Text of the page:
Saint Charles Lwanga

and Companions

Feast Day: June 3rd

19th Century


Saint Charles Lwanga and his companions lived in the area of Central Africa called Uganda. Never had anyone spoken the name of God in that land, and the devil ruled there by means of slavery, sorcery and cannibalism. One day in 1879, Father Lourdel and Father Livinhac, two members of the White Fathers’ Society, arrived amid these poor natives. At once they introduced themselves to King Mutesa, who welcomed them peacefully and granted them permission to reside in his kingdom.

The dedicated missionaries were all to all, and they rendered service any way they could. Less than seven months after they opened a catechumenate, they selected some individuals worthy of preparation for Baptism. King Mutesa took an interest in what the Fathers were preaching, but before long their words aroused the anger of the jealous witch doctors and of the Arabs, who were engaging in slavery.

Anticipating a persecution, Fathers Lourdel and Livinhac baptized the natives who were already prepared and then withdrew south of Lake Victoria with a few men they had bought out of slavery. A smallpox epidemic decimated the population of that area, and the missionaries baptized great numbers of dying children.

After they had been three years in exile, King Mutesa passed away. His son, Mwanga, who was in favor of the new religion, asked them to return. On July 12, 1885, the inhabitants of Uganda, who had not forgotten the multiple benefits they had received from the missionaries, gave Fathers Lourdel and Livinhac a triumphant welcome. Those they had baptized before their departure had baptized others in turn; their apostolate promised to be a flourishing one. However, the new king’s minister felt intimidated by the Christians’ success, especially that of the leader of the pages, Joseph Mukasa, who opposed the prevalent immorality.

On November 15, 1885, Mwanga had Joseph Mukasa burned to death after the king feared that the Christians were after his throne. The tyrant boasted, After I’ve killed that one, all the others will be afraid and will abandon the religion of the priests. Contrary to this prediction, however, conversions continued to abound.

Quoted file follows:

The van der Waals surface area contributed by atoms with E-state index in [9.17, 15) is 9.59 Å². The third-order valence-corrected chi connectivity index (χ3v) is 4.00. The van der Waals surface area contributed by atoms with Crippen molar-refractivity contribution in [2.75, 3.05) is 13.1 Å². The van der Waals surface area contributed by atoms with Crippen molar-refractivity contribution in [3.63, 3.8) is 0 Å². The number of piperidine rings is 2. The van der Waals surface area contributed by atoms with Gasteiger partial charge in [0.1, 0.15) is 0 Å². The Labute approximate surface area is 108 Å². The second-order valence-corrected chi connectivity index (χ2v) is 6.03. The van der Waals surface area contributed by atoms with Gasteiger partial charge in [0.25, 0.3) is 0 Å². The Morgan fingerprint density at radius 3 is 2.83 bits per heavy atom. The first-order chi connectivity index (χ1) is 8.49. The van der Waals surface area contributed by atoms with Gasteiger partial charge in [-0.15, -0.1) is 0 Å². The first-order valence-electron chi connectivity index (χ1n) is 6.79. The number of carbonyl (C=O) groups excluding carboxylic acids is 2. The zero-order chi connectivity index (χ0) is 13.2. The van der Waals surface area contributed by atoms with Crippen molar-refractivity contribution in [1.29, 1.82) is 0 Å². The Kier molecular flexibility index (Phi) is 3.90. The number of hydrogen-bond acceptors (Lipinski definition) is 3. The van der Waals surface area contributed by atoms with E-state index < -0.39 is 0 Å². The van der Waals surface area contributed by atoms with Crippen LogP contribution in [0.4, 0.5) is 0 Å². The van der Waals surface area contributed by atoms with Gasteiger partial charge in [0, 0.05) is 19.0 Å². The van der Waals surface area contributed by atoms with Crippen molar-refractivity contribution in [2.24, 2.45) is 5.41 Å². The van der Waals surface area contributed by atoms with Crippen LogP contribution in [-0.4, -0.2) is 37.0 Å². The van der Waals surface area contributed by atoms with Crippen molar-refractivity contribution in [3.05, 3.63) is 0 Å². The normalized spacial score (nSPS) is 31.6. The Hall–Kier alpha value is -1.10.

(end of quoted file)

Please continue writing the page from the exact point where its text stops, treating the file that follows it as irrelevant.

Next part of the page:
On May 25th, 1886, the king returned from a hunt and summoned one of his pages, Dennis, age 14. Mwanga questioned him and learned that he was studying catechism with Mwafu, a baptized boy. He flew into a rage and thrust his poisoned spear through the boy’s throat. The executioners completed the task the following day, May 26th, on which the despot officially declared open persecution against the Christians. Mwanga assembled all the Christian pages and gave orders for them to be led to the pyre in Namugongo and burned alive

Saint Charles Lwanga, a young man of great strength and agility, had been appointed by the king to direct a group of pages; he had taught them catechism in hiding, and often protected them from Mwanga’s sexual advances. He was now separated from his companions to be burned in an especially terrible manner. The torturer lit the fire in such a way as to burn the feet of his victim first. You’re burning me, said Charles, but it’s like water you’re pouring to wash me. When the flames reached the area of his heart, just before he expired, Charles murmured, My God! My God.

There are twenty-two officially canonized Catholic martyrs, whose deaths occurred between 1885 and 1887.


Youth - Catholic Action




1 January 1860
Kingdom of Buganda (Uganda)


3 June 1886 (Age 26)
Namugongo, Kingdom of Buganda


18 October 1964 (Pope Paul VI)


Namugongo, Wakiso, Uganda Munyonyo, Kampala, Uganda


Saint Charles Lwanga and his companions suffered persecution from an unjust king. Charles taught the young people of the kingdom and defended them from the king's sexual advances. He and his 21 companions died as martyrs after not renouncing Christianity.